This time of year many people’s fancy turn to owning a new shiny car during the upcoming New Year. Dealers will need to liquidate their current year inventories to clear space for the new models. They will be pulling out all the stops including colorful free brochures, demonstrations, and pitches by beautiful ladies telling you all about the New Year models. Be careful not to get sucked into these sweet offers. A new automobile is one of the biggest wealth drains for you and your family. However, that being said a car is very close to mandatory to survive and thrive in most areas of the country. Let’s talk about some tips on how to save a fortune on every car you ever own over your lifetime. Many families own at least two cars which means you are getting robbed twice as fast. Use these simple yet powerful tips to take control of this expensive item.
- Buy the car you want but only after it is at least two years old and three years old would be better. When you choose this option you automatically will save yourself hundreds of thousands of dollars over your lifetime. A very real life example of this comes from my own life. When I was 23 years old I decided I wanted to buy a nice 4 door sedan and I was drawn to the Cadillac STS model and began doing some research. The brand new model year of that car was stickered at over $50,000 and with any kind of little extras the sticker was almost $55,000. I was very fortunate to be doing very well financially at a young age but I was not doing that well to blow 50 grand on a new car. I was thumbing through my local paper (yes this was before the internet changed everything) and saw an ad for a 2 ½ year old Cadillac STS for $19,500. The car had less than 40,000 miles on it and came with an extended warranty to 90,000 miles. It was gorgeous, shiny, and just serviced. Of course it seemed too good to be true but then someone shared with me the secrets of buying automobiles. The largest depreciation losses on cars occur in the first three years. According to Edmunds.com the average car will lose 11% of its value the second you roll it off the lot and additional 15 to 20% the first year you own the vehicle. That makes your first year loss of value 30%! The second year depreciation (loss) is another 15% for a total first two year loss of at least 45%!
It is important to keep in mind that the depreciation is usually calculated off of the base price and does not take into account all the extras you pay for when the car is new. This could be the sport package that raises the price $10,000 but only gives you $2,000 back after the first year or two. So it is very possible to find beautiful cars with manufacturer warranties still in place and pay 35 to 50% less than the first owner did when purchased new. Since the biggest percentage of depreciation occurs in the first three years, let someone else eat the depreciation and buy it used (or pre-owned as the car dealers like to say) after the second or third year.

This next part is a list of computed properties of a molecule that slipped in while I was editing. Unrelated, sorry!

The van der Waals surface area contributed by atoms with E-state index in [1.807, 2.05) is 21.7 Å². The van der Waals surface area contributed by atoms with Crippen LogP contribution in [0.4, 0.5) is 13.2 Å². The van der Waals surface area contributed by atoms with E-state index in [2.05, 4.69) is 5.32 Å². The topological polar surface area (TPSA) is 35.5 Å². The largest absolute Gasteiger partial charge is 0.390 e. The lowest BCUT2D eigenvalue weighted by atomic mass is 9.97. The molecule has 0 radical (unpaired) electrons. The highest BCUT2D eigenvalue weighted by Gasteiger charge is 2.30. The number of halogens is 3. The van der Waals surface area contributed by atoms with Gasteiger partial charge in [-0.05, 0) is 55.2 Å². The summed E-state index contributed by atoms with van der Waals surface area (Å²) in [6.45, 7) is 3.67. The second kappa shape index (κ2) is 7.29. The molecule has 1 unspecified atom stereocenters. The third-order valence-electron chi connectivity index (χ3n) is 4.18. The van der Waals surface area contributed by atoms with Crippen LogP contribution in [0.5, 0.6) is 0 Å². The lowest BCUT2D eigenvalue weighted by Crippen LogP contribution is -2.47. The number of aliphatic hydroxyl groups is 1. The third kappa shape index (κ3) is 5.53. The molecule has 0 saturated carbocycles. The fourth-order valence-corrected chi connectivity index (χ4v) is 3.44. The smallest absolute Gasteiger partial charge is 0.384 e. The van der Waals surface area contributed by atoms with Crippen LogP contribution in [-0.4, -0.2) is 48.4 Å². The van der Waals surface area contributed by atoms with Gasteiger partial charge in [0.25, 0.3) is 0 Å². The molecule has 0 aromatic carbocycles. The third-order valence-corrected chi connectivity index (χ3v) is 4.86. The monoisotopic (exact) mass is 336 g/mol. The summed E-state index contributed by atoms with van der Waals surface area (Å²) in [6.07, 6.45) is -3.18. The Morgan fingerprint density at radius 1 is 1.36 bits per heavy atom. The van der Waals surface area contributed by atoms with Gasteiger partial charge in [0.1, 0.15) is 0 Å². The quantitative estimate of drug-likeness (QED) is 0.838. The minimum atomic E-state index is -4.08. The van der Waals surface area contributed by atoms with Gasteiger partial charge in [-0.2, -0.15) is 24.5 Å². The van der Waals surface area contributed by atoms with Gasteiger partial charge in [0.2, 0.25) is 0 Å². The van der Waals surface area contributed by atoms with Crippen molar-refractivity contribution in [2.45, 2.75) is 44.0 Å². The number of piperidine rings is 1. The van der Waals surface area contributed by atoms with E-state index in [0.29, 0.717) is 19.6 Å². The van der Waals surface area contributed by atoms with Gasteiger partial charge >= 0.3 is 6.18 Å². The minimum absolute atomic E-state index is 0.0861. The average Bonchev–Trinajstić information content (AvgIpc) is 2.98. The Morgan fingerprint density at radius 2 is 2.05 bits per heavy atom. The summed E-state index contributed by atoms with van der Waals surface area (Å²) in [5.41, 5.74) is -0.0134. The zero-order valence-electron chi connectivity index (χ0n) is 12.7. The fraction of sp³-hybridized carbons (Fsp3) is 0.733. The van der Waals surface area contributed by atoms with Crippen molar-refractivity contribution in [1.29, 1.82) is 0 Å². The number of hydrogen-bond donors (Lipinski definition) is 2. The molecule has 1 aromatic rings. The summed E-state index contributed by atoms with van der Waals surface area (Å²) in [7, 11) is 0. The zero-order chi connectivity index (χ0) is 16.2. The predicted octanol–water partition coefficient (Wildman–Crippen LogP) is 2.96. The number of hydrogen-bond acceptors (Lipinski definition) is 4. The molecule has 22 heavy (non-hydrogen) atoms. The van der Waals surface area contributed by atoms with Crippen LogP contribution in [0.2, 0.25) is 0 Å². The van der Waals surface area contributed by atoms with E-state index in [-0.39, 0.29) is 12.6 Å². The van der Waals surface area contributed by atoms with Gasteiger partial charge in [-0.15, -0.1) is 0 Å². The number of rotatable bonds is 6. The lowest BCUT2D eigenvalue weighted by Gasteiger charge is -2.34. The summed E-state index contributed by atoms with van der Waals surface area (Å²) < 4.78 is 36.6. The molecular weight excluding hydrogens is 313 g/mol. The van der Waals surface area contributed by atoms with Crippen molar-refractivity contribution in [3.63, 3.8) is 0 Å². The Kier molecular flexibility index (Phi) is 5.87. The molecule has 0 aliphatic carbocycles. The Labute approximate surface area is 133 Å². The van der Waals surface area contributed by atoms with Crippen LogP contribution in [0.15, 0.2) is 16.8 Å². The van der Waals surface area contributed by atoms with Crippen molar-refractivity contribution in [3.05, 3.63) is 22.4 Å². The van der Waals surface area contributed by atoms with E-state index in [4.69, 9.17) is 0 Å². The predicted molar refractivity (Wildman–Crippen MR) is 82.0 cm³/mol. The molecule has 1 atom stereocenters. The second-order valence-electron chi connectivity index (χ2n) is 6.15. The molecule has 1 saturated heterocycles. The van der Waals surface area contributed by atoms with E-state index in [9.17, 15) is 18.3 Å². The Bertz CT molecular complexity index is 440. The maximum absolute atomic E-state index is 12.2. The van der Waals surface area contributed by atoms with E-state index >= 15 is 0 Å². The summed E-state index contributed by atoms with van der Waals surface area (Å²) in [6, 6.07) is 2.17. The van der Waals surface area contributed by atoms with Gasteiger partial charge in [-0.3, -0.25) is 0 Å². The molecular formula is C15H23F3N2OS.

I was able to drive a gorgeous car with a warranty for far less than it would have cost me new and I drove that car for 4 years and still sold it for $3,500 and had very little repairs during my ownership that came out of my pocket. This strategy works with exotic cars as well. When I was a young man one of the dream cars then was a Ferrari Testarossa and its price tag was around $200,000. You can buy one now for right around $50,000 and most don’t have that many miles on them because they are babied by the owners.
- Another way to save a lot of money is to try and keep your term for your loan (assuming you finance through a bank or finance company) for no more than 36 months to build equity in the car faster and save on additional interest. This will be the most difficult suggestion for most people to utilize because of that seemingly large payment if you finance it for 3 years instead of 6 or instead of just leasing the car new for less money per month. If you finance $25,000 with a bank at 5% interest for 3 years your payment will be $749.27. If you extend that loan out to 6 years your payment drops to $402.62 which seems much more reasonable and affordable. It may be more affordable monthly but will cost you much more in interest and less loan buy down. You could also lease a newer model of the car for even less monthly (read part two of this article to see why you might not want to do that even though on the surface it looks attractive)
If you pay over 6 years you will pay out $28,989 vs. $26,974 for a difference of $2,015 more out of your pocket to own the car. In addition, by financing it for the 6 years your loan pay down is going at a much slower pace than the depreciation on the vehicle creating an “underwater situation” on the car almost from the initial purchase date. (Assuming you buy the car with a small down payment) During the 3 year program you are paying down the car faster than it is depreciating giving you options if you should have to sell the vehicle. If you truly can’t afford that 3 year payment take out the 5 year option and try to send a little extra every month toward the principle to pay it off sooner.
There are several other ways to save loads of money when purchasing an automobile that we will discuss in part two of this article next week.